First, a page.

He also released a letter inviting stakeholders to follow additional voluntary labelling practices. The rule, published in the Federal Register on 15 January 2009, has been under regulatory review by USDA pursuant to a 20 January 2009, memorandum from the President’s Chief of Staff.
"I strongly support Country of Origin labelling – it’s a critical step toward providing consumers with additional information about the origin of their food," said Vilsack. “The Department of Agriculture will be closely reviewing industry compliance with the rule and will evaluate the practicality of the suggestions for voluntary action in my letter.”
During the regulatory review process, Secretary Vilsack determined that allowing the rule to go into effect and carefully monitoring implementation and compliance by retailers and their suppliers would provide the best avenue to evaluate the programme. This evaluation period will inform the Secretary’s consideration of whether additional rulemaking may be necessary to provide consumers with adequate information.
The COOL regulation requires country of origin labelling for muscle cuts and ground beef (including veal), pork, lamb, goat, and chicken; wild and farm-raised fish and shellfish; fresh and frozen fruits and vegetables; peanuts, pecans, macadamia nuts, and ginseng sold by designated retailers. These commodities must be labeled at retail to indicate the country of origin.
The final rule outlines requirements for labelling covered commodities and the recordkeeping requirements for retailers and suppliers. The rule prescribes specific criteria that must be met for a commodity to bear a "United States Country of Origin" declaration. The rule also contains provisions for labelling covered commodities of foreign origin.
NFU Applauds Strengthened COOL Standards
National Farmers Union President Tom Buis commended US Department of Agriculture (USDA) Secretary Tom Vilsack for his actions to implement mandatory country of origin labelling (COOL).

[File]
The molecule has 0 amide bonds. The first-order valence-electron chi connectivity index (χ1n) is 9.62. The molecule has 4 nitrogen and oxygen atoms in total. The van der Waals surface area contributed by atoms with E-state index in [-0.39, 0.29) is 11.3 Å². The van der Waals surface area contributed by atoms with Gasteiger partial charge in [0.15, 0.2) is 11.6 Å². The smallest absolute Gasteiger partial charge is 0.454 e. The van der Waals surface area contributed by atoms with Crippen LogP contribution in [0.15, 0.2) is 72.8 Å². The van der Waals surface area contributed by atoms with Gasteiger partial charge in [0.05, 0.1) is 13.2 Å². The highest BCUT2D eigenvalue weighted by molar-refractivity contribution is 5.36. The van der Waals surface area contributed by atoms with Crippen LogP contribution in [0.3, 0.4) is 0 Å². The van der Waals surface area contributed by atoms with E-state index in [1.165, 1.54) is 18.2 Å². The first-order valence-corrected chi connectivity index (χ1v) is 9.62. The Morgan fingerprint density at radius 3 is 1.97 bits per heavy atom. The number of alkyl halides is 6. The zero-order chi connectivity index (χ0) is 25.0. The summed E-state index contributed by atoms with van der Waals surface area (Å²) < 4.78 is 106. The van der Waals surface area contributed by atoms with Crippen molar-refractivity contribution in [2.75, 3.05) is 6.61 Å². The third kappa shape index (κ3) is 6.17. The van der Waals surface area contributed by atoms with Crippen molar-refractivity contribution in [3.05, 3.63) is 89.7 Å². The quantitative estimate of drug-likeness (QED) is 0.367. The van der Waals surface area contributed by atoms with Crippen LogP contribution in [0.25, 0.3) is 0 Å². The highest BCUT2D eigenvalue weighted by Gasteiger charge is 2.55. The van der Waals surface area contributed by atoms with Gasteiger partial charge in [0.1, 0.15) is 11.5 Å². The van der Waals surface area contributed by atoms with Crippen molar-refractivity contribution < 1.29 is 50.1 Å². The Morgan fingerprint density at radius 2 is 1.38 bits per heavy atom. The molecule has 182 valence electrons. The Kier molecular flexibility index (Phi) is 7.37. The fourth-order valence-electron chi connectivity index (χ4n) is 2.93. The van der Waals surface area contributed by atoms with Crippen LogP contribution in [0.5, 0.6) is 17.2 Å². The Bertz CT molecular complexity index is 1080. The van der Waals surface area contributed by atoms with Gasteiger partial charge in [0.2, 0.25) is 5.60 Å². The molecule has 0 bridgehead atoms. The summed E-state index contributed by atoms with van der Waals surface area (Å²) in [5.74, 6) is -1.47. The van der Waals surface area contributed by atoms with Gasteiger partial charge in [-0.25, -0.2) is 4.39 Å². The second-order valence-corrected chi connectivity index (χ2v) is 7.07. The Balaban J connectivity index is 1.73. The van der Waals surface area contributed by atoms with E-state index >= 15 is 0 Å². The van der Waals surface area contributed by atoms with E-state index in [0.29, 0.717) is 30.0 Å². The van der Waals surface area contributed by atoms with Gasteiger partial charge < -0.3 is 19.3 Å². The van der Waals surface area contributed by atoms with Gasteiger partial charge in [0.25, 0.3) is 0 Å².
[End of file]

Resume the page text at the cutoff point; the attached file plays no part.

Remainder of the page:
“COOL has little value if products are not clearly labeled with their true country of origin,” Mr Buis said. “I’m pleased Secretary Vilsack acknowledges this and is taking the appropriate steps to ensure our food is properly labeled.”
NFU had expressed concern over the Bush administration’s interpretation of COOL, which would have allowed a “multiple countries” label to be used, regardless of country of origin. Mr Buis said the loophole would allow meatpackers to circumvent the intent of the law.
“This is about truth in labelling,” Mr Buis said. “There’s no denying the demand for country of origin labelling and under Secretary Vilsack’s guidance, consumers will know the true origin of their food.”
Mr Buis also commended the department’s effort to narrow the definition of processed, ensuring more products to be labeled.
NFU has been a long-time advocate for COOL, playing a key role in the negotiations that led to its inclusion in the 2008 Farm Bill and working with meatpackers to ensure they follow the law’s intent. Buis said the organization will be monitoring COOL’s implementation and will not hesitate to urge Vilsack to revisit the rule if necessary.
“It has taken many years to get as far as we have, but we will not rest until COOL is in place as Congress and the American public expects,” Mr Buis said.